Your Guide to Understanding Casino Earnings
When looking at earnings from gaming companies, trying to figure out what all of the numbers mean can be confusing. Revenue and net income are easy enough, but luck plays a role and companies throw out terms like "rolling chips" and "drop" like they're everyday terms. So, let's take a look at what those numbers mean and how they impact earnings reports.
How the house works
There are generally three categories in any earnings reports: mass market play, VIP play, and slots. Mass market is simple enough: It's the average person who walks into a casino and puts money down at a table or into a slot machine. VIP players play on credit and use what are called rolling chips. Slots are just that -- slot machines. Here's what the terms and numbers mean.
Before we dive into the all-important VIPs, let's start with slots. Not every company reports the same data, but full disclosure would include the following.
- Slot handle: The amount wagered at a slot machine.
- Slot hold %: The percentage of the slot handle that is won by the casino.
- Slot win: The casino's win, which flows to the revenue line of the income statement.
Below I have two examples, one from Las Vegas Sands' Venetian Macau and the other from Wynn Resorts' Las Vegas operations. Note that all numbers in this article are from third-quarter 2012 because not all companies have reported fourth-quarter results.
Slot Hold %
The Venetian Macau
Wynn Las Vegas
You can see that hold percentage in The Venetian Macau was lower than that at Wynn Las Vegas, a typical difference between Las Vegas and Macau. Las Vegas Sands' U.S. properties experienced a higher hold percentage, likely due to lower-odds penny and nickel slots.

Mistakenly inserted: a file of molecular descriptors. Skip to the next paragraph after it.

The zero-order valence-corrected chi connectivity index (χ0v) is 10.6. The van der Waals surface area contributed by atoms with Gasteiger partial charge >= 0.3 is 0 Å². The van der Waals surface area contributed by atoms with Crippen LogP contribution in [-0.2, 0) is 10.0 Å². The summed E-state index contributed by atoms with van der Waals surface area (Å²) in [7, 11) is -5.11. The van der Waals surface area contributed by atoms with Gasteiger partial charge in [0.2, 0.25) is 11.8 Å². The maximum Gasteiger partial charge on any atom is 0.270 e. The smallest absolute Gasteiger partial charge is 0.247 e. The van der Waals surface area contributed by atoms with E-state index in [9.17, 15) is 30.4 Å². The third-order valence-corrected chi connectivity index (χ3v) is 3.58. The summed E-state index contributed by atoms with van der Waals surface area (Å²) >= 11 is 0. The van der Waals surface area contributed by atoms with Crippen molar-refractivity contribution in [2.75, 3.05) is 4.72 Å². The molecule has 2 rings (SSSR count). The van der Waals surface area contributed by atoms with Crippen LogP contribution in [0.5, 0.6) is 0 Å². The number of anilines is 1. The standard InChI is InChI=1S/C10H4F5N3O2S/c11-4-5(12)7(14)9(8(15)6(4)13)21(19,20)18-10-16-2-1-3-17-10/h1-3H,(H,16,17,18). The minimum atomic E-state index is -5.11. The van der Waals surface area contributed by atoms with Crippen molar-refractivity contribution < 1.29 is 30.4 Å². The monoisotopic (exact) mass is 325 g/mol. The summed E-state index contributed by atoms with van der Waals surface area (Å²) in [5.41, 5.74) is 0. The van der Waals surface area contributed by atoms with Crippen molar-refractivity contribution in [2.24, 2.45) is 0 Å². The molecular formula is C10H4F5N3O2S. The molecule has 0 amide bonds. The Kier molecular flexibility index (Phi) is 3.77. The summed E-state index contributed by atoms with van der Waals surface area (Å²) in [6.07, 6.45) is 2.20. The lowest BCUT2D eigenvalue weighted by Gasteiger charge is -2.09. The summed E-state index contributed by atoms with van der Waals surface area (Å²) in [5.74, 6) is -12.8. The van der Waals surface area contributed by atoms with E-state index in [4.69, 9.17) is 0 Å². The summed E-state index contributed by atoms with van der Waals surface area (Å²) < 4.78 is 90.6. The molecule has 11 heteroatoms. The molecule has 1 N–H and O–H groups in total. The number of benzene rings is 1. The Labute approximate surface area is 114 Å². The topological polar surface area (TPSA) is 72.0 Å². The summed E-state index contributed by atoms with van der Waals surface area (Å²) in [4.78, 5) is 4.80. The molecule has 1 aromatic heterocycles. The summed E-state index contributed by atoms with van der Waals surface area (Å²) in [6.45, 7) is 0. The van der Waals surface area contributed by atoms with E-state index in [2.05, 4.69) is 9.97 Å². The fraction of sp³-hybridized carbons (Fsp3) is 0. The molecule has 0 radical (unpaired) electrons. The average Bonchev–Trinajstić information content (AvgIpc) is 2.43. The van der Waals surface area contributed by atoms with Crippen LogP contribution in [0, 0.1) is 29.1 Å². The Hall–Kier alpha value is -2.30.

To put these numbers into some perspective, MGM Resorts expects slot hold percentage to be 7.5% to 8.5%, so both of the percentages above are lower than MGM expects every quarter.
Mass-market table games
When you walk up to a blackjack table in Las Vegas and you hand the dealer a $100 bill for chips, they put that money into a drop box. This is what is known as the "drop," "table game drop," or sometimes "non-rolling chip drop." The corresponding casino win is the amount left over when you cash out your chips at the cashier. Win is usually expressed as a percent of drop, which also corresponds to revenue.
Below are mass market drop numbers from three casinos in Macau, including Melco Crown's City of Dreams. I've also included the expected win percentage for companies that publish such data.
Table Game Drop
Table Game Win %
Expected Win %
Table Game Revenue
The Venetian Macau
City of Dreams
Think about these win percentages next time you enter a casino. The numbers say you'll only walk out with about 70% of what you put down at a table.
Where the big bucks are made
In recent years, investors have become focused on rolling chip drop, or VIP play in Macau's casinos.
When VIP players come into a casino, they don't set $1 million on the table and ask for chips; they play on credit. Usually this is done with a junket, a company that will borrow a player's money and collect a cut of their losses from the casino. In Macau, junkets sometimes operate their own rooms, but no matter the arrangement, VIP players use rolling chips, which can't be cashed out directly for cash -- you have to gamble them.